Getting Politics Right: Leadership Leaders and their Cause Leaders and Responsibility Leaders and Political Judgement
Leadership and Cause ‘Anyone who lives for politics, makes this his life in an inward sense … feeding his inner balance and self-esteem from the sense that he is giving is life meaning purpose by devoting it to a cause.’ ‘Passion in the sense of concern for the thing itself, the passionate commitment to a ‘cause’’ Profession and Vocation of Politics, 318 and 353.
Leadership and Responsibility ‘Simply to feel passion, however genuinely, is not sufficient to make a politician unless, in the form of service to a ‘cause’, responsibility for that cause becomes the decisive lode-star of all action.’ Profession and Vocation of Politics, 353.
Leadership and Judgement ‘This requires … judgement, the ability to maintain one’s inner composure and calm while being receptive to realities, in other words distance from things and people. For the problem is precisely this: how are hot passion and cool judgement to be forced together in a single soul?’ Profession and Vocation of Politics, 353.
Politics: The Cause of Conflict ‘Anyone seeking to save his own soul and the souls of others does not take the path of politics in order to reach his goal, for politics has quite different tasks, namely those which can only be achieved by force.. The salvation of the soul is endangered … whenever men strive to attain it by political activity, employing the means of violence and acting on the basis of an ethic of responsibility.’ The Profession and Vocation of Politics, 366.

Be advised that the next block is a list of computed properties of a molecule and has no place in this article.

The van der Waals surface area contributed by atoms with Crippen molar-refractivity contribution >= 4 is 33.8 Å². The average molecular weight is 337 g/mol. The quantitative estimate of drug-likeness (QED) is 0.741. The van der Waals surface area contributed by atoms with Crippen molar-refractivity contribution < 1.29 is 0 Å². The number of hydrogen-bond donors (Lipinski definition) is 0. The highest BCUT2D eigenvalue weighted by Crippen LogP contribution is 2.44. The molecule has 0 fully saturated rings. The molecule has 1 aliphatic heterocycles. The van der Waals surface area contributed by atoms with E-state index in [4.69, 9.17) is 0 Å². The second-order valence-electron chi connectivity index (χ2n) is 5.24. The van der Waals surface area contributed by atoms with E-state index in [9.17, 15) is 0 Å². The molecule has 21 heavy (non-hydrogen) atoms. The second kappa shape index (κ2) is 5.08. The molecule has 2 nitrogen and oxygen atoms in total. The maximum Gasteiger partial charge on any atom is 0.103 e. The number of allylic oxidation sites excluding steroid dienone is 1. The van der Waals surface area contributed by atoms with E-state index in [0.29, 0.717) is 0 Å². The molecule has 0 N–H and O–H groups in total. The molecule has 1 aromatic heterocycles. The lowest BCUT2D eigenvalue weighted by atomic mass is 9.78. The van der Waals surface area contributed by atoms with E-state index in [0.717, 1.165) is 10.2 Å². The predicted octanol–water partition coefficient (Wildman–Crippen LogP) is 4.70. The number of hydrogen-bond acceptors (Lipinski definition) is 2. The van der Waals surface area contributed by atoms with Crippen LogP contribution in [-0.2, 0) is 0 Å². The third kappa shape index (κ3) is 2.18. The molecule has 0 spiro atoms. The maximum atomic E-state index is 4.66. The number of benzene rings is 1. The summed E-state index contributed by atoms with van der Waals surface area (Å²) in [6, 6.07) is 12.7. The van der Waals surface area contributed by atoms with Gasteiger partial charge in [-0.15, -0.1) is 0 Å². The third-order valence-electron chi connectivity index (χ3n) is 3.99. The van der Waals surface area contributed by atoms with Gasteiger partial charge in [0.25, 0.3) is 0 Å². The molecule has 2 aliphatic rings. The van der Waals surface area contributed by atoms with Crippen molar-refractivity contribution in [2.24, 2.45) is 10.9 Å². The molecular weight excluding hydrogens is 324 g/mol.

Conclusions: The Purposes of Politics Optimism or Pessimism? Varieties of Pessimism: Mill and Weber Varieties of Optimism: Mill and Durkheim
A Closing Remark ‘…the dictum that truth always triumphs over persecution, is one of those pleasant falsehoods which men repeat after one another til they pas into commonplaces, but which all experience refutes. History teems with instances of truth put down by persecution. The real advantage which truth has, consists in this: when an opinion is true it may be extinguished once, twice, or many times but in the course of ages there will be found persons to rediscover it’.